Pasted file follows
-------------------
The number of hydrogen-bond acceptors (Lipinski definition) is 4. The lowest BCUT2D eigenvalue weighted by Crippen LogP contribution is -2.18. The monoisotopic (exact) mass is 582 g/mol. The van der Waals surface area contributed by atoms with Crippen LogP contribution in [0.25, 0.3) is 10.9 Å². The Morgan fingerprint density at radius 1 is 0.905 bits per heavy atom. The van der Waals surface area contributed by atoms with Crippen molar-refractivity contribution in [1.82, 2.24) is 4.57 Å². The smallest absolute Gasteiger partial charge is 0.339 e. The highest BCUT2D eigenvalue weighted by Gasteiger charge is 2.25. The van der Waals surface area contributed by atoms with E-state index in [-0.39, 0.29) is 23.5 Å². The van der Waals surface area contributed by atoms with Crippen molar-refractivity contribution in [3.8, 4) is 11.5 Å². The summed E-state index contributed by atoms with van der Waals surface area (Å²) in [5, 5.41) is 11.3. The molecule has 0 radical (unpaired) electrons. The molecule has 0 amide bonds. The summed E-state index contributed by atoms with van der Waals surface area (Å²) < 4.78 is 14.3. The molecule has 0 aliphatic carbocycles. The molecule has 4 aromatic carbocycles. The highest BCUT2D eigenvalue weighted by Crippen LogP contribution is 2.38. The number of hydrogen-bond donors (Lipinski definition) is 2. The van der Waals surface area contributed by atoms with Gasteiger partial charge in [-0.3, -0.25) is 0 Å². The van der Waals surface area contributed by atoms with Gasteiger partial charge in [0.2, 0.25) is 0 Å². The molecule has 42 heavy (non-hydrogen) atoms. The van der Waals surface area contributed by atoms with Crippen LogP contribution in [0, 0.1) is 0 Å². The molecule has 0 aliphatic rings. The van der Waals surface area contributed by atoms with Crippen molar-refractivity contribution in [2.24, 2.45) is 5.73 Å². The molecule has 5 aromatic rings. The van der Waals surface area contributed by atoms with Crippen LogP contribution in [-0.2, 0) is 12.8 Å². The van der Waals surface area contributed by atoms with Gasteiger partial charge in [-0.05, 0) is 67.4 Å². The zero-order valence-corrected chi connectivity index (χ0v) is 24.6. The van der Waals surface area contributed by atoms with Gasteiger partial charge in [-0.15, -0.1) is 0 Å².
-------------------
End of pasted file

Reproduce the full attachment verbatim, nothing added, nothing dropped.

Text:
The number of hydrogen-bond acceptors (Lipinski definition) is 4. The lowest BCUT2D eigenvalue weighted by Crippen LogP contribution is -2.18. The monoisotopic (exact) mass is 582 g/mol. The van der Waals surface area contributed by atoms with Crippen LogP contribution in [0.25, 0.3) is 10.9 Å². The Morgan fingerprint density at radius 1 is 0.905 bits per heavy atom. The van der Waals surface area contributed by atoms with Crippen molar-refractivity contribution in [1.82, 2.24) is 4.57 Å². The smallest absolute Gasteiger partial charge is 0.339 e. The highest BCUT2D eigenvalue weighted by Gasteiger charge is 2.25. The van der Waals surface area contributed by atoms with E-state index in [-0.39, 0.29) is 23.5 Å². The van der Waals surface area contributed by atoms with Crippen molar-refractivity contribution in [3.8, 4) is 11.5 Å². The summed E-state index contributed by atoms with van der Waals surface area (Å²) in [5, 5.41) is 11.3. The molecule has 0 radical (unpaired) electrons. The molecule has 0 amide bonds. The summed E-state index contributed by atoms with van der Waals surface area (Å²) < 4.78 is 14.3. The molecule has 0 aliphatic carbocycles. The molecule has 4 aromatic carbocycles. The highest BCUT2D eigenvalue weighted by Crippen LogP contribution is 2.38. The number of hydrogen-bond donors (Lipinski definition) is 2. The van der Waals surface area contributed by atoms with Gasteiger partial charge in [-0.3, -0.25) is 0 Å². The van der Waals surface area contributed by atoms with Gasteiger partial charge in [0.2, 0.25) is 0 Å². The molecule has 42 heavy (non-hydrogen) atoms. The van der Waals surface area contributed by atoms with Crippen LogP contribution in [0, 0.1) is 0 Å². The molecule has 0 aliphatic rings. The van der Waals surface area contributed by atoms with Crippen molar-refractivity contribution in [2.24, 2.45) is 5.73 Å². The molecule has 5 aromatic rings. The van der Waals surface area contributed by atoms with Crippen LogP contribution in [-0.2, 0) is 12.8 Å². The van der Waals surface area contributed by atoms with Gasteiger partial charge in [-0.05, 0) is 67.4 Å². The zero-order valence-corrected chi connectivity index (χ0v) is 24.6. The van der Waals surface area contributed by atoms with Gasteiger partial charge in [-0.15, -0.1) is 0 Å².